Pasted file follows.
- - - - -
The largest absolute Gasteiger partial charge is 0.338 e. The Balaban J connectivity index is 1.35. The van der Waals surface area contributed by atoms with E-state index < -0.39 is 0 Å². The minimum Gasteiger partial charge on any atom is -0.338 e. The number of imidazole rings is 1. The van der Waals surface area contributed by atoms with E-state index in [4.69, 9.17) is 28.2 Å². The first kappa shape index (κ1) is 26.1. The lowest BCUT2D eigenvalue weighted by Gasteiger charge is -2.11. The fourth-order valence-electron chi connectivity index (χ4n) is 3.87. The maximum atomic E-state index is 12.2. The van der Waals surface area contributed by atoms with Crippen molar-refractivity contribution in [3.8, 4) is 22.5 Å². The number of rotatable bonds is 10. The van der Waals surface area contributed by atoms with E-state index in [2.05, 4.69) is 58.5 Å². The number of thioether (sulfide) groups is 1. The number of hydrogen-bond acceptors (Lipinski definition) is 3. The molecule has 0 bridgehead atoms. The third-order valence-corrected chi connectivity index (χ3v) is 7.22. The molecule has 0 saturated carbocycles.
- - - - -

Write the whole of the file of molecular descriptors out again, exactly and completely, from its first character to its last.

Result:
The largest absolute Gasteiger partial charge is 0.338 e. The Balaban J connectivity index is 1.35. The van der Waals surface area contributed by atoms with E-state index < -0.39 is 0 Å². The minimum Gasteiger partial charge on any atom is -0.338 e. The number of imidazole rings is 1. The van der Waals surface area contributed by atoms with E-state index in [4.69, 9.17) is 28.2 Å². The first kappa shape index (κ1) is 26.1. The lowest BCUT2D eigenvalue weighted by Gasteiger charge is -2.11. The fourth-order valence-electron chi connectivity index (χ4n) is 3.87. The maximum atomic E-state index is 12.2. The van der Waals surface area contributed by atoms with Crippen molar-refractivity contribution in [3.8, 4) is 22.5 Å². The number of rotatable bonds is 10. The van der Waals surface area contributed by atoms with E-state index in [2.05, 4.69) is 58.5 Å². The number of thioether (sulfide) groups is 1. The number of hydrogen-bond acceptors (Lipinski definition) is 3. The molecule has 0 bridgehead atoms. The third-order valence-corrected chi connectivity index (χ3v) is 7.22. The molecule has 0 saturated carbocycles.